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At 21, Neymar has already scored 161 goals for Santos, Brazil, and now Barcelona. It's a phenomenal number: twice as many as Romario had scored at the same age, and three times as many as the 21-year-old Cristiano Ronaldo.
Neymar, the prodigy, is also ahead of where Messi was at 21. He has played with successful teams, winning his state championship, his continental championship, and most recently the Confederations Cup with Brazil. He was named best individual player at that tournament, adding to a hoard of individual awards: top scorer in Brazil, Brazilian player of the year, twice South American player of the year, FIFA's Puskás Award for the best goal scored anywhere in the world in 2011, a finalist for that same award in 2012.
Neymar is just five years younger than Messi, but he belongs to a different era. It doesn't sound like a lot, but as the speed and volume of human communication increases toward infinity, half a decade now constitutes a massive generation gap. Neymar's Instagram account has 2.4 million followers and more than 1,600 posts. Online at least, Neymar likes to share. We can see him playing with his 2-year-old son, hanging out with teammates, posing with fellow members of the Nike family, barbecuing with Dani Alves, shivering in ice baths, modelling gear from sponsors. There are memes, action shots, inspirational sayings.
Most of all, there are selfies—so many selfies. Laughing, pouting, gurning, yelling, eyebrows up, eyebrows down, tongue in, tongue out. For every conceivable human emotion there exists somewhere a selfie of Neymar expressing it, wearing a combination of hat and shades you haven't seen him in before.
* * *
Neymar has two seemingly irreconcilable missions at Barcelona. First, he must fit into the world's most sophisticated team without disturbing its delicate ecosystem. Second, he must keep playing the kind of football that persuaded Barcelona to pay €57 million for him.
Blessed with preternatural balance, touch, and acceleration, Neymar is an entertainer who takes obvious joy in beating his man. He will stop the ball and invite the defender to take it off him, the way George Best used to do. Teammates don't always enjoy that, but crowds love it.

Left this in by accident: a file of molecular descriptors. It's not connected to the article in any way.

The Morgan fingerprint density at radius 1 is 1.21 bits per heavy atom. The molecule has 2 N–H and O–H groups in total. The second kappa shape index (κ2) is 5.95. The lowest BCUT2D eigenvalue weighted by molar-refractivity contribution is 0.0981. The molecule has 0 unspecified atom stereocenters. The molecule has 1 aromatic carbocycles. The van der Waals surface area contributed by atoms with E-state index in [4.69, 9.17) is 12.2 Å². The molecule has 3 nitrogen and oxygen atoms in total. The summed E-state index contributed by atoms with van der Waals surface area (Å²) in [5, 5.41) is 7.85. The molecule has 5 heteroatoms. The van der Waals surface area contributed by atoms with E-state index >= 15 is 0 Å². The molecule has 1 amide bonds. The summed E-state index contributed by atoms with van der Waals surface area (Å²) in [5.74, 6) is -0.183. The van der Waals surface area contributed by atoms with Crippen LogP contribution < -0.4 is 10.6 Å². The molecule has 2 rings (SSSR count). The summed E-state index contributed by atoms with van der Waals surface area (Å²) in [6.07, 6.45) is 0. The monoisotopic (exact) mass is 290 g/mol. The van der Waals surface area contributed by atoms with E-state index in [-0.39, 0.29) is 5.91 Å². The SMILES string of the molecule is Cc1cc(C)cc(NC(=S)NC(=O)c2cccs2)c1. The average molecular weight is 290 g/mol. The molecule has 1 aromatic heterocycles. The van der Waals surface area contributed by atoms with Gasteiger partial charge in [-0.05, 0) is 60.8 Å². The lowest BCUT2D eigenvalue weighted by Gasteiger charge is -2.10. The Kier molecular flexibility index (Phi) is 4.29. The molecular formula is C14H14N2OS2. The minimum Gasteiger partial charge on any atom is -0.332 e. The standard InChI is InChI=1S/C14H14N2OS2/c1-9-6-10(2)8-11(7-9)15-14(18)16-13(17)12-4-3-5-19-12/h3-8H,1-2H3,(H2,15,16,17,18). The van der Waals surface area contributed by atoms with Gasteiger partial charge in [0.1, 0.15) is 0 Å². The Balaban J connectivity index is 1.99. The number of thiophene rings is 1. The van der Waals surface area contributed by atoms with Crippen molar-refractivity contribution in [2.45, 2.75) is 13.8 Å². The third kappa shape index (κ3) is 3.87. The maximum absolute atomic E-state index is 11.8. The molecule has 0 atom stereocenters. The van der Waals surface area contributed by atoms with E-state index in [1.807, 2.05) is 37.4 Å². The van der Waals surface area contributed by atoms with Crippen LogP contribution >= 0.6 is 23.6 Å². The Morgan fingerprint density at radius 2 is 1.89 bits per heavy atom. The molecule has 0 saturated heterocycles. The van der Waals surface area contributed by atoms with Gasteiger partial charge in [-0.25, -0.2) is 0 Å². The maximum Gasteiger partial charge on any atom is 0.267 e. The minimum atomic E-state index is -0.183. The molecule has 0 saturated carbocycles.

A coach might say that one of the most exciting things about him is how much room he still has for improvement. At 140 pounds, he is the lightest player on a Barcelona squad that is famously the shortest in Europe. Like a lot of players with great acceleration, he lacks stamina, and his tackling is a disgrace. At the Confederations Cup, he committed more fouls than any other player.
It's hard to stay mad at Neymar, though. Look at his 2011 Puskás Award goal, a 40-yard run and one-two past four men. Look at the way he beats the last defender with a trick the guy has probably never seen before. This is sheer superhero football, the kind kids dream about.
Messi plays the kind of football that only other masters can fully appreciate. It's not simply that he's technically brilliant, with bullish strength packed into a compact frame and instant, insectlike reactions. Perfection in possession is just the beginning. Messi is also the best player in the world during the 98 percent of the game when he doesn't have the ball.
That doesn't mean he runs a lot. His central role at Barcelona allows him to stay close to the box, so he rarely has to dart more than 20 meters at a time. While others chase, Messi lurks, saving his energy for the decisive moments.
No such moment ever catches him off guard. He's in a sustained flow state that nothing can disturb (except, perhaps, a teammate hesitating a little too long over a pass). In that trance he thinks too fast for his opponents to keep up. He doesn't respond to provocation, and he doesn't play to the crowd. He doesn't even dive.
Playing this way match after match, Messi has recalibrated the limits of the game. Five years ago, nobody would have believed any player could score 73 goals in a top-level season. It's a tally that belongs to the days of chain-smoking defenders and goalkeepers in flat caps.
Messi is the first to acknowledge how much of his success he owes to the team around him, which comprises several brilliant individuals working together to multiply his impact. The ball usually comes to him from Xavi or Andres Iniesta, the best creative midfielders in the game, while Dani Alves' tireless raids down the right give him a third major supply route.
Then there are the wingers. The classic winger gets the ball, runs at his man, and slings a cross into the box for the center-forward. Winger is traditionally a fun position, often associated with lazy glory-boys. Barcelona's conception of the winger is a little bit different.